Editor’s note: Ken Clayton is a writer for Salt City Hoops. This story is part of a collaboration between SCH and The Tribune that seeks to create more dialogue and community for Utah Jazz fans.
When the Utah Jazz wrapped up a 129-107 victory over the Portland Trail Blazers this week, it marked the end of the first quarter of the team’s NBA season. With 21 of 82 games in the books, it’s a good time to see what we can learn about how the various Jazz lineups have performed so far.
While 76 different 5-man combinations have graced the floor for at least a minute during the Jazz’s season so far, the vast majority of the work has been done by five main lineups.
Going forward that number is likely four, now that Rudy Gay has replaced Eric Paschall in Quin Snyder’s rotation. At a higher level still, there are actually just three main types of lineups:
1. The Jazz starters plus Joe Ingles
2. The Donovan Mitchell-led units while Mike Conley and Rudy Gobert rest
3. The Conley-Gobert lineups that dominate opponents’ benches
Here’s a breakdown of each, with a look at non-garbage time performance (via cleaningtheglass.com).
This group includes the regular starters — Rudy Gobert, Bojan Bogdanovic, Royce O’Neale, Donovan Mitchell and Mike Conley — and five-time substitute starter Joe Ingles, who some contend should start based on his improved performance when he does. Lineups featuring only these six players have spent 704 possessions on the court this season, or 36% of all possessions.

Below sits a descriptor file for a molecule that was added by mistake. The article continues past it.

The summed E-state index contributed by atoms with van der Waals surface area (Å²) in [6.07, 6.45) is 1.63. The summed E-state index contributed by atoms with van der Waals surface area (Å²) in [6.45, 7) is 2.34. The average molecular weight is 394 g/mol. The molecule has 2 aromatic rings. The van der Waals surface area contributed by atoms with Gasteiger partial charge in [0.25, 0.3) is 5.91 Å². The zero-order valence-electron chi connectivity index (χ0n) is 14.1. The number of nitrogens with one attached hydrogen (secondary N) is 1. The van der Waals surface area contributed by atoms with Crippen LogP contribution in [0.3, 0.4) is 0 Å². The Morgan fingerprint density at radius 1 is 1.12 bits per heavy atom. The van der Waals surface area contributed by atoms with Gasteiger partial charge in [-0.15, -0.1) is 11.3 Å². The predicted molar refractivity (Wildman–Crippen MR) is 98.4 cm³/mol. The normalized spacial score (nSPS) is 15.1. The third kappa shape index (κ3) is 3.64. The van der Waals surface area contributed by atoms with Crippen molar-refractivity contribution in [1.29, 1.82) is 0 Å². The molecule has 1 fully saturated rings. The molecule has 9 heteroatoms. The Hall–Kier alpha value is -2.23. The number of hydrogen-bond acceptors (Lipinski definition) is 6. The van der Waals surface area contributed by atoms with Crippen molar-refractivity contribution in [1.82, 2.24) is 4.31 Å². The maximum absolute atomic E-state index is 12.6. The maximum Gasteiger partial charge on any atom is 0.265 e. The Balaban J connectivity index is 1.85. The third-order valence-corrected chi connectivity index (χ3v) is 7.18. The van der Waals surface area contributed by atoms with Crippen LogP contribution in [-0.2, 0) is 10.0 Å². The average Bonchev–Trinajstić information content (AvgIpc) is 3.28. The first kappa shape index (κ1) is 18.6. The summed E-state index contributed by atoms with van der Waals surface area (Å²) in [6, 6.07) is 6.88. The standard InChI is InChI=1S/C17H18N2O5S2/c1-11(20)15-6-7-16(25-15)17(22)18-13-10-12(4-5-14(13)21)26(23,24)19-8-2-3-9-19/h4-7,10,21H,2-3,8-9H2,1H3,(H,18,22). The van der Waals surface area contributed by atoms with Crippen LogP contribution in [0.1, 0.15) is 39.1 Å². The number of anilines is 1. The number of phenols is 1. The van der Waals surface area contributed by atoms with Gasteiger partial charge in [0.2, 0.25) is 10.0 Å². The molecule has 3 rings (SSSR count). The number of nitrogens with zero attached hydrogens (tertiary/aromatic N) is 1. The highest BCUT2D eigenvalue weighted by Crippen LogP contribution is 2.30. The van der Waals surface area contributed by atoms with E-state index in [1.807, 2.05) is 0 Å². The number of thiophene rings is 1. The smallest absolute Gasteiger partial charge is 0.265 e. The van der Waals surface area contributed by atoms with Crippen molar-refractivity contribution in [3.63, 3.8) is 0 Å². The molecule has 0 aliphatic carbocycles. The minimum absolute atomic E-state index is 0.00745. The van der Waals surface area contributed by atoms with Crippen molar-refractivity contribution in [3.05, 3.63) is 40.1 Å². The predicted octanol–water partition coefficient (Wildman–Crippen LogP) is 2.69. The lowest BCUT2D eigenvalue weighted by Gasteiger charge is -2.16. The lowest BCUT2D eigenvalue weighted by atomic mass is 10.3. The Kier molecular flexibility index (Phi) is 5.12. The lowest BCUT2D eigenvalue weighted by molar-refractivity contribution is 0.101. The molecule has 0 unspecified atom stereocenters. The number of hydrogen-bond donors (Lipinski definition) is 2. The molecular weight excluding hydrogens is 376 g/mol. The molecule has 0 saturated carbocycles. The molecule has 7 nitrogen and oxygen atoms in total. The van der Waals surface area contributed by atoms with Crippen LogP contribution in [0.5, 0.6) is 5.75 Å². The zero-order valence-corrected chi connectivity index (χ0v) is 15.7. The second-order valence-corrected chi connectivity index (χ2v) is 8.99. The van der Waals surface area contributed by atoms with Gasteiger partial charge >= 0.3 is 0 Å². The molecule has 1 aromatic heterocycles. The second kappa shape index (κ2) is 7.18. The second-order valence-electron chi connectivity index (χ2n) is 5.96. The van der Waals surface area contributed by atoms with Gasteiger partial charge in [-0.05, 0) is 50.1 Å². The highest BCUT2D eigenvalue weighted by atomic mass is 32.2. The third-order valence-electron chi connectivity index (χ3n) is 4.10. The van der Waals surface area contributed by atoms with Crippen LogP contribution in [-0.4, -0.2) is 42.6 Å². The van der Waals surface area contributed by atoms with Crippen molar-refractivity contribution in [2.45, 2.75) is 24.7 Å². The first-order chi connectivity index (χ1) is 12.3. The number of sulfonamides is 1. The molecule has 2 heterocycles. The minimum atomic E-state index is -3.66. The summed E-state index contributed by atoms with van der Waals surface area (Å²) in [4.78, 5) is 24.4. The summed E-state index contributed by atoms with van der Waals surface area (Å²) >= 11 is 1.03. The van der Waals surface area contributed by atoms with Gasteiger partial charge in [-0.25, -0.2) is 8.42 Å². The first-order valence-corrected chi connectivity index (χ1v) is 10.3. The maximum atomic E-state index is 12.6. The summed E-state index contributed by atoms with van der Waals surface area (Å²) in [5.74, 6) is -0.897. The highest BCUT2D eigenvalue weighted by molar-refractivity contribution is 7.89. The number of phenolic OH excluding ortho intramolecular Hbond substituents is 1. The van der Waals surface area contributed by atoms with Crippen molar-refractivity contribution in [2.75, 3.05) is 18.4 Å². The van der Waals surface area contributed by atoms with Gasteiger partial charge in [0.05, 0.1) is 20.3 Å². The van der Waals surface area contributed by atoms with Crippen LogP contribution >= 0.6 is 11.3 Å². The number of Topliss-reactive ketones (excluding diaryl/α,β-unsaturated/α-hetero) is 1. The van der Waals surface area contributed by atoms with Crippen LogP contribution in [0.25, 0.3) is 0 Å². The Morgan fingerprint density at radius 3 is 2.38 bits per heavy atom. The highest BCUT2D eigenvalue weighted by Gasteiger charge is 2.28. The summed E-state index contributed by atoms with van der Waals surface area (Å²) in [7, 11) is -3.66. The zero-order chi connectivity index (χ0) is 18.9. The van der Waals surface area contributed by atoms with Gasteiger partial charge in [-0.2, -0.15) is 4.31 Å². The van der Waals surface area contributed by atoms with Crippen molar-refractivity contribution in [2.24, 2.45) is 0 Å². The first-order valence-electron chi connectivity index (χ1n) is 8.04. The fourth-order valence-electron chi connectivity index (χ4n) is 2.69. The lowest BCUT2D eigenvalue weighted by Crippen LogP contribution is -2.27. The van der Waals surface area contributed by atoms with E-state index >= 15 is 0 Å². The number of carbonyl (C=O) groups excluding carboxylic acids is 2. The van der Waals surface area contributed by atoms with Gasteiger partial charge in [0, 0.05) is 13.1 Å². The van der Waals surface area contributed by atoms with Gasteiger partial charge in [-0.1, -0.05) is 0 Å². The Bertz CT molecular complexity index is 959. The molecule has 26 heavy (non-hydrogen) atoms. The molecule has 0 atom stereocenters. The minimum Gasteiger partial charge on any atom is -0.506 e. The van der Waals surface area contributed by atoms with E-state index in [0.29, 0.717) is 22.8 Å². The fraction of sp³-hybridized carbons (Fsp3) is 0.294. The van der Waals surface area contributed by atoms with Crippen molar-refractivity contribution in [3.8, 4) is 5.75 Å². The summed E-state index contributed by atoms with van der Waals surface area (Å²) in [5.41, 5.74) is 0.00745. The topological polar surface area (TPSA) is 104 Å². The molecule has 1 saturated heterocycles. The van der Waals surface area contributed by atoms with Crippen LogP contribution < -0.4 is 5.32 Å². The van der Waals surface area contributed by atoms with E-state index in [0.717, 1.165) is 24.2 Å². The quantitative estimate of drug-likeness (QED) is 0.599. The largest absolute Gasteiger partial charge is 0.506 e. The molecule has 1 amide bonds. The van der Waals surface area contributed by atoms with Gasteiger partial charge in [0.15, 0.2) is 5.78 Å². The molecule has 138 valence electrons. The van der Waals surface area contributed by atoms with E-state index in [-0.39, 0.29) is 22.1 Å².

This grouping of six players is fairly dominant on the scoreboard: it is in the 93rd percentile for offense on a per-possession basis, 77th percentile on defense, and 92nd percentile with their overall efficiency differential of +12.4 point per 100 possessions. Aside from tightening up that defense a little, there’s not a lot of room for improvement here.
The main five-man lineup within this larger grouping is the usual starting corps, having played a team-leading 511 possessions, and their results look pretty similar. They score a fraction of a point more, and they defend a little less effectively, giving up about two extra points per 100 possessions. Due to that, they end up with a +10.9 differential, which is still very good.
In fact, that’s the best mark of any lineup in the NBA with at least 350 possessions together.
Potential hidden gem: Many anticipated when the Jazz reshaped their roster in 2019 that the Gobert-Bogdanovic-Ingles-Mitchell-Conley grouping could become Utah’s version of a “death lineup,” but that unit has struggled in the past. So far this season, however, those five together have excelled, producing a +38.8 efficiency differential. They have only shared the court for 67 possessions, so it’s a little early to consider the results statistically valid, especially when considering that the vast majority of these reps came against the Pelicans (the second game) and the Blazers, two games O’Neale missed with an ankle injury.
The interesting thing about this lineup is that it hasn’t worked because it is an offensive juggernaut. That isn’t how they dominated New Orleans and Portland. They actually scored slightly below average for Jazz lineups, and the huge efficiency differential has mostly been driven by a stingy defense: these five together hold opponents to 77.6 points per 100 possessions, the lowest figure for any group that has played more than about ten minutes together.
Is this a sign that this “death lineup” has worked out whatever issues have plagued them in the past? Probably not entirely, because that level of defense likely can’t last. But even if they’ve just improved some defensively, they could still be dominant. It will be interesting to see if they continue playing together once O’Neale returns. Of their 34 total minutes together on the season, 29 came in the games O’Neale sat.
For roughly 16 minutes each game, Mitchell stays on the court while Conley and Gobert rest during the middle of each quarter, usually sharing the court with Hassan Whiteside, O’Neale, Bogdanovic and one of either Ingles or Jordan Clarkson.